I had worked for him for about 9 months when four of his buddies come in. I was trained at this point to keep a pretty good poker face, mainly because you'd have the owner flip out on you in the back and still have to keep working without showing you were upset. This night, they shut the place down (about midnight) and were still drinking. The owner tells me if I stay, he'll give me $100 to take care of them since I'd be serving them food and drinks still, so I stick around.
It's about 3 am when one of his buddies starts telling me about this road trip he's taking his son on. We'll call him #1. They're all pretty buzzed, so one of the others (#2) says something along the lines of, 'You're a good father,' and I agree with him.
#1 looks at me and says, 'Thanks, I try. It's tough, though, raising a kid.'
My boss then blurts out, 'Especially when it's not your kid, right?'
The table went dead silent and my jaw dropped. I gathered from everyone's expressions that this was not uncommon knowledge, but definitely not something they spoke about, ever. #1 got a little teary eyed, quietly got up and left. I've never hated my boss more than in that moment.
My boss paid me twice the amount he'd promised me to keep that secret quiet. The next time #1 came in and saw I wasn't going to say anything either, and that I wouldn't treat him any differently, he tipped me $350.
I've since moved, but I still go see #1 at his shop whenever I go back home just to say hi because a guy carrying that kind of secret and not letting it stop him from being a good dad deserves respect. My boss has since died and I hope there's a demon face freaking him out right now."
"A few years ago I had a guy in my bar being REALLY homophobic, talking trash and trying to pick up girls based on how masculine he was. Lo' and behold, a gay couple walks in. Douche spots them and obviously starts to make a scene telling them how ungodly their relationship is, and I'm really close to kicking him out. The lovely gents proceed to tell me that it is not a problem and they are used to that kind of treatment. Usually, they like to convince people that gays are alright too, so they want to pay for the douche's drinks. They ended up getting this dude so drunk that he probably couldn't recognize his own mother. Closing time slowly approaches and there's just me and the three of them left. I'm standing there, smoking my cig, when it happens. They are sitting on the sofa and all three start making out with each other. Suddenly, the homophobic douche seems not to be so 'phobic anymore. One of the guys winks at me with the evilest grin possible and I'm just standing there, gasping and laughing my guts out. Closing time comes and they all get into a cab. I really wanted to find out what happened next. Unfortunately, never saw any of them again. I'm sure they gave the guy a lesson or two on how friendly gay people can be."
"I got into bartending in college because of the obvious reasons and enjoyed my share of enjoyable upbeat shifts on Thursday, Friday, and Saturday nights. For a long while, I never saw the need to do anything else because those three nights paid so well in a college town, that I couldn't see the motivation in working any other job. Anyway, that's the plus side, the negative side of bartending is every other morning, afternoon, or night shift when the real 'regulars' hang out--the ones that need to be drunk to be normal.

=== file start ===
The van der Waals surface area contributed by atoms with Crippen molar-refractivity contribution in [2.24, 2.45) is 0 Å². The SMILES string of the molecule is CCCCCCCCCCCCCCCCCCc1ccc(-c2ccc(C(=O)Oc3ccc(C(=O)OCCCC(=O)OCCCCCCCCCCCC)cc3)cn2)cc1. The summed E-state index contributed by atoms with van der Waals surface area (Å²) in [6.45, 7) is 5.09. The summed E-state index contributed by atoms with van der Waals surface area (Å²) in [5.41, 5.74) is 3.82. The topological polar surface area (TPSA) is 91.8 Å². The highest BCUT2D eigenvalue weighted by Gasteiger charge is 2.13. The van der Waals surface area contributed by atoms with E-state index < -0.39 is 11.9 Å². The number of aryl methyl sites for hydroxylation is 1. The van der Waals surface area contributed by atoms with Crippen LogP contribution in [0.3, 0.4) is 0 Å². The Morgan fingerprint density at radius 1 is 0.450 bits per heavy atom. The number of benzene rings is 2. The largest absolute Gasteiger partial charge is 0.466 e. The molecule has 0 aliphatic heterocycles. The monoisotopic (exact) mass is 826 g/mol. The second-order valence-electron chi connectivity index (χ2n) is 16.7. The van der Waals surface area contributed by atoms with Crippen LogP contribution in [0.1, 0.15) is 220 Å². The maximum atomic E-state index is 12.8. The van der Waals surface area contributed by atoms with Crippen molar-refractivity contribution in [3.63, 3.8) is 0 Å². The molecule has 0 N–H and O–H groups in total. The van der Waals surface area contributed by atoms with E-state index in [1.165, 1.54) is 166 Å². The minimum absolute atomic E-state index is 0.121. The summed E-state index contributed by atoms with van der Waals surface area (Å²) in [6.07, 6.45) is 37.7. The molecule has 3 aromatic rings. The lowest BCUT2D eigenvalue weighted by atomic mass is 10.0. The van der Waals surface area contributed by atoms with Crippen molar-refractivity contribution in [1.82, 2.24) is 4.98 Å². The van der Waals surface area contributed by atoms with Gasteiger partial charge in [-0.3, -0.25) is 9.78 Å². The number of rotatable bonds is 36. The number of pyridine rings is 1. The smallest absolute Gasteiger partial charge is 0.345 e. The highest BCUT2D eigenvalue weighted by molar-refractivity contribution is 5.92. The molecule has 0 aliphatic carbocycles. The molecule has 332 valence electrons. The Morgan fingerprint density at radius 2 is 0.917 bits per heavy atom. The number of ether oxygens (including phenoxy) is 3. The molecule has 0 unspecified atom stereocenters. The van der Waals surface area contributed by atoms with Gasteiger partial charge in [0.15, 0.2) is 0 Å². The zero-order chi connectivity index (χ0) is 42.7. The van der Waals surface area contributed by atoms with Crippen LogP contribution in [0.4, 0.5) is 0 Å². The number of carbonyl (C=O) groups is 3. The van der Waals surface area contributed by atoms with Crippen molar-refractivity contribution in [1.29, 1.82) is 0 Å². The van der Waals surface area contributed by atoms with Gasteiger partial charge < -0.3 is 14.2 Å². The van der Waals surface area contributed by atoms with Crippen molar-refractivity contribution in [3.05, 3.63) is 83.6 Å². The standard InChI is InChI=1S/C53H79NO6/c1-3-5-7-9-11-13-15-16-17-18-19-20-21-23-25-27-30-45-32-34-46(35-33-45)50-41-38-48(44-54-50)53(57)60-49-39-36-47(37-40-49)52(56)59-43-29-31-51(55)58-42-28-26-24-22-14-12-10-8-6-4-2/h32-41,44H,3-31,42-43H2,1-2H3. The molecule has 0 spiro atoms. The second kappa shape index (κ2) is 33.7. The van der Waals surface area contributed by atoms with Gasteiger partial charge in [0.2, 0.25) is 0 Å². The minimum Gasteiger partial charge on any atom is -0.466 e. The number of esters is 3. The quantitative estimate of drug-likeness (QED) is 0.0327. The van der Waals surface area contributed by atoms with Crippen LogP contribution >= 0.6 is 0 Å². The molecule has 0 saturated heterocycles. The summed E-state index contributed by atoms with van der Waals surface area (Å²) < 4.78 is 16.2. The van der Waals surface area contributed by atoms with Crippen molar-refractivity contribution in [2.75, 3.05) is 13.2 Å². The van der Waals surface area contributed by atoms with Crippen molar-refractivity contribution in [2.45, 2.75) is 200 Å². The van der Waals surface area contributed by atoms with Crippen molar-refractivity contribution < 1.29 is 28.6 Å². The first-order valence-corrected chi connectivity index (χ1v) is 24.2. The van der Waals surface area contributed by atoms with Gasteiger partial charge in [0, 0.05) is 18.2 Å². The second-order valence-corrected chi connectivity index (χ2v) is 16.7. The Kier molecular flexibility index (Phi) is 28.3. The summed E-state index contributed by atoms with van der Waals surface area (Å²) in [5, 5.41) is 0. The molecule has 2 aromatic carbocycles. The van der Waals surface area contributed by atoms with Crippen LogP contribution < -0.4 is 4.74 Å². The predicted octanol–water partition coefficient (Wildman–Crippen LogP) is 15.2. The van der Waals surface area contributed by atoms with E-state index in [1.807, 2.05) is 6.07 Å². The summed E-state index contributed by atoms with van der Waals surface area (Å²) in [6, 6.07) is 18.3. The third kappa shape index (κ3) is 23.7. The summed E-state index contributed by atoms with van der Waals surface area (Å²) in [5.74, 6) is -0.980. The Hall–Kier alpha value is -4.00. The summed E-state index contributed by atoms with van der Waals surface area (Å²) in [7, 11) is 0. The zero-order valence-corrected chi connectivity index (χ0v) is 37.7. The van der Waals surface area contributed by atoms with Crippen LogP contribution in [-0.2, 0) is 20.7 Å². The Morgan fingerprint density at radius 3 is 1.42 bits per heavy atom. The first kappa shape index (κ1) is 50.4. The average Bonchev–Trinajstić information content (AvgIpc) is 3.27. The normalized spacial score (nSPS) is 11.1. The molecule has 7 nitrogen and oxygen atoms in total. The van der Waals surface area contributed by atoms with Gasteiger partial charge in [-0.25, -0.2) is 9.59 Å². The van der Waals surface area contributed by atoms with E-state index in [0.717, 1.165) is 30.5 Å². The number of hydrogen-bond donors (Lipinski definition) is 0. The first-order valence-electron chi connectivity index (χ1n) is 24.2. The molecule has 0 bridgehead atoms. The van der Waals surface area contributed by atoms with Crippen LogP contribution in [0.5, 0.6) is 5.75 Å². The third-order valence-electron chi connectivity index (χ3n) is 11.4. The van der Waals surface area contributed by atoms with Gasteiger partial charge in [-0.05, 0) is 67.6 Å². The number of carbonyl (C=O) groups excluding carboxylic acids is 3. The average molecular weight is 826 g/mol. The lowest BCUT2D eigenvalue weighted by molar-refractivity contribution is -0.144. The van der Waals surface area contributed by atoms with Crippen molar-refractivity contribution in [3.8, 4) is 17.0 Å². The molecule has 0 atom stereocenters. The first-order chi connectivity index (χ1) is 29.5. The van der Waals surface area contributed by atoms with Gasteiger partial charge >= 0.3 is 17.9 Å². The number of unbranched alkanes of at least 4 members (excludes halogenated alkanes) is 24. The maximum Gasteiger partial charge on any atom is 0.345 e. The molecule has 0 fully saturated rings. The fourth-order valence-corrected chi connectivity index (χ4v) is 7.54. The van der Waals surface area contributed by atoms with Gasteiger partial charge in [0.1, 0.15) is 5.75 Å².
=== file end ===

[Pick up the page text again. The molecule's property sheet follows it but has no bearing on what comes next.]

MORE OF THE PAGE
Over the years, I got to know plenty of them, and it just started to eat at me how much the alcohol I was serving them was just a front for so many people's lives. It became depressing hearing story after story that were plenty sad, but the reality was they almost all could have been prevented if the 'regulars' just didn't come here every night.
One shift, I had ushered everyone out and was cleaning up the bar at 2:30 am. I would usually let the regulars hang out a bit after closing and let them finish their drinks. One of them, Sammy, had been his usual self all night (trying to hit on any girl that walked in the door, and being his obnoxious, ridiculous self, as he slowly became blitzed). He was 55, not too good looking, but a nice enough guy, so I would let him be himself since I knew he was harmless and didn't have a license, so he always walked home. I told Sammy I had to lock up and get home to finish a term paper, so I motioned for the door and laughed with him until he took off. Ten minutes later I was just turning out the lights when Sammy comes pounding back at the door demanding to be let back in (this is totally normal--when a regular alcoholic realizes they are short a drink in hand, or someone to drink with, they come back and try to convince you to re-open the bar--happened almost every night). This time though, Sammy's voice was a bit more distraught, so I asked if he was okay.
'No man, I'm freaking out, I can't find my backpack!'
'That sack you always carry around?' I asked.
'Yes, I can't find it anywhere and I'm hoping to god I left it in there, can you let me in to check?' I told him I'd do a search, but thinking he was just trying to figure out a way to get back into the bar for another drink, I asked him if he could wait until tomorrow. When I mentioned this, he literally started bawling on the door step like a 2-year-old.
I said, 'Sammy, I'm sure you'll find your backpack and all the booze that's probably in it, relax.'
'No, you don't understand, it's not my booze. I need my backpack because it is full of pictures of my daughter. I haven't seen her in years and that's all I have left.'
I was instantly shocked that this man even had a daughter, much less cared enough about her to carry pictures around with him--it's not like he ever showed them to anyone. I turned the lights back on and check the bathrooms. His pack was above the urinal. I brought it out to him. He was incredibly relieved and hugged me. I asked 'Sammy, I didn't know you had a daughter, what happened to her, is she okay?'
His answer: 'Oh, she's fine, she just lives with her mother, and I haven't seen them in years.'
'Did you guys have a falling out or something, where do they live?' was my followup.
He just responded, 'No, we were fine before I left, and they live in (the next town over), I just haven't gone home in 5 years...' Then he thanked me and took off.